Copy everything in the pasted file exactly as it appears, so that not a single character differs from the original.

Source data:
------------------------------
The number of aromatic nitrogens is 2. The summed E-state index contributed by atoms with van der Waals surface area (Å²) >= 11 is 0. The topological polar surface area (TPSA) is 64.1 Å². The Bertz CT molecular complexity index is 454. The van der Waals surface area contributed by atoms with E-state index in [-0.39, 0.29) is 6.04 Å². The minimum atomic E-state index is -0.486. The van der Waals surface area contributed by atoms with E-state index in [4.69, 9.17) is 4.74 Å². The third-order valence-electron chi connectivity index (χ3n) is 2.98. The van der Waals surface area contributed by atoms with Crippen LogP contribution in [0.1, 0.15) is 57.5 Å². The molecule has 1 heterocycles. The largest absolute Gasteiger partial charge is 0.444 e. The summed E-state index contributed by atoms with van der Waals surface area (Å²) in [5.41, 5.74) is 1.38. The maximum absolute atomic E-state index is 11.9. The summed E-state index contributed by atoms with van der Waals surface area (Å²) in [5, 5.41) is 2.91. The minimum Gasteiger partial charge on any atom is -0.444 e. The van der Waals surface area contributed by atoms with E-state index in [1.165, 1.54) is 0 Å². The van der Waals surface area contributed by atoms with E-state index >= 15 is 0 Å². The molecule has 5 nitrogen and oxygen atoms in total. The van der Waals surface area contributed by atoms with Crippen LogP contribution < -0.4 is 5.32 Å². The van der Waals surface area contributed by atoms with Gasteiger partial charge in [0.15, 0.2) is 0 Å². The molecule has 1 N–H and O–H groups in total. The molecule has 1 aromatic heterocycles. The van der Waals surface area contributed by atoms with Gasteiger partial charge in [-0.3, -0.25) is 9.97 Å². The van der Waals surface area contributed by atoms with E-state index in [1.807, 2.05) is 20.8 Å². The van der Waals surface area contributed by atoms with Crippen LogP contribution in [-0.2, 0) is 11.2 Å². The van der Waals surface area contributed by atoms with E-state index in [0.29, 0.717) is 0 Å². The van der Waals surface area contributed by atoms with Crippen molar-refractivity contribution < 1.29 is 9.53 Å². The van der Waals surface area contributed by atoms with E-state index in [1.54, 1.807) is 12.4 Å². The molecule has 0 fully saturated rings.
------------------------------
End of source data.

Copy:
The number of aromatic nitrogens is 2. The summed E-state index contributed by atoms with van der Waals surface area (Å²) >= 11 is 0. The topological polar surface area (TPSA) is 64.1 Å². The Bertz CT molecular complexity index is 454. The van der Waals surface area contributed by atoms with E-state index in [-0.39, 0.29) is 6.04 Å². The minimum atomic E-state index is -0.486. The van der Waals surface area contributed by atoms with E-state index in [4.69, 9.17) is 4.74 Å². The third-order valence-electron chi connectivity index (χ3n) is 2.98. The van der Waals surface area contributed by atoms with Crippen LogP contribution in [0.1, 0.15) is 57.5 Å². The molecule has 1 heterocycles. The largest absolute Gasteiger partial charge is 0.444 e. The summed E-state index contributed by atoms with van der Waals surface area (Å²) in [5.41, 5.74) is 1.38. The maximum absolute atomic E-state index is 11.9. The summed E-state index contributed by atoms with van der Waals surface area (Å²) in [5, 5.41) is 2.91. The minimum Gasteiger partial charge on any atom is -0.444 e. The van der Waals surface area contributed by atoms with E-state index in [1.165, 1.54) is 0 Å². The van der Waals surface area contributed by atoms with E-state index >= 15 is 0 Å². The molecule has 5 nitrogen and oxygen atoms in total. The van der Waals surface area contributed by atoms with Crippen LogP contribution < -0.4 is 5.32 Å². The van der Waals surface area contributed by atoms with Gasteiger partial charge in [0.15, 0.2) is 0 Å². The molecule has 1 N–H and O–H groups in total. The molecule has 1 aromatic heterocycles. The van der Waals surface area contributed by atoms with Gasteiger partial charge in [-0.3, -0.25) is 9.97 Å². The van der Waals surface area contributed by atoms with E-state index in [1.807, 2.05) is 20.8 Å². The van der Waals surface area contributed by atoms with Crippen LogP contribution in [-0.2, 0) is 11.2 Å². The van der Waals surface area contributed by atoms with E-state index in [0.29, 0.717) is 0 Å². The van der Waals surface area contributed by atoms with Crippen molar-refractivity contribution < 1.29 is 9.53 Å². The van der Waals surface area contributed by atoms with E-state index in [1.54, 1.807) is 12.4 Å². The molecule has 0 fully saturated rings.